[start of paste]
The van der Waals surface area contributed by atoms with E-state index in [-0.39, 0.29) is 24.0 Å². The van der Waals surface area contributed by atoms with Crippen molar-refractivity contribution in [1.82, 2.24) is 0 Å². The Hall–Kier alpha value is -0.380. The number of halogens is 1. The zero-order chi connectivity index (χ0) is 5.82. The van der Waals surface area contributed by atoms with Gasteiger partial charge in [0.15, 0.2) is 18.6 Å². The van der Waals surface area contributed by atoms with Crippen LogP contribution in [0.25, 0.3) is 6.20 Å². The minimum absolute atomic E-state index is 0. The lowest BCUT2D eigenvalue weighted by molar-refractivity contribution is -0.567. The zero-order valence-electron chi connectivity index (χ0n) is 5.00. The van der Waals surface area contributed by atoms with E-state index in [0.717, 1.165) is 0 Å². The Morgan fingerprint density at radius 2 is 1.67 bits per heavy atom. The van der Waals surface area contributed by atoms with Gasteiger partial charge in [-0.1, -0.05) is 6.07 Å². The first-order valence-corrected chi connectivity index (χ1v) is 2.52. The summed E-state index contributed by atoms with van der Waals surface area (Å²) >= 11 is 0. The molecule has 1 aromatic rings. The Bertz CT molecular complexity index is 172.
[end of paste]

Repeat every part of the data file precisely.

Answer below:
The van der Waals surface area contributed by atoms with E-state index in [-0.39, 0.29) is 24.0 Å². The van der Waals surface area contributed by atoms with Crippen molar-refractivity contribution in [1.82, 2.24) is 0 Å². The Hall–Kier alpha value is -0.380. The number of halogens is 1. The zero-order chi connectivity index (χ0) is 5.82. The van der Waals surface area contributed by atoms with Gasteiger partial charge in [0.15, 0.2) is 18.6 Å². The van der Waals surface area contributed by atoms with Crippen LogP contribution in [0.25, 0.3) is 6.20 Å². The minimum absolute atomic E-state index is 0. The lowest BCUT2D eigenvalue weighted by molar-refractivity contribution is -0.567. The zero-order valence-electron chi connectivity index (χ0n) is 5.00. The van der Waals surface area contributed by atoms with E-state index in [0.717, 1.165) is 0 Å². The Morgan fingerprint density at radius 2 is 1.67 bits per heavy atom. The van der Waals surface area contributed by atoms with Gasteiger partial charge in [-0.1, -0.05) is 6.07 Å². The first-order valence-corrected chi connectivity index (χ1v) is 2.52. The summed E-state index contributed by atoms with van der Waals surface area (Å²) >= 11 is 0. The molecule has 1 aromatic rings. The Bertz CT molecular complexity index is 172.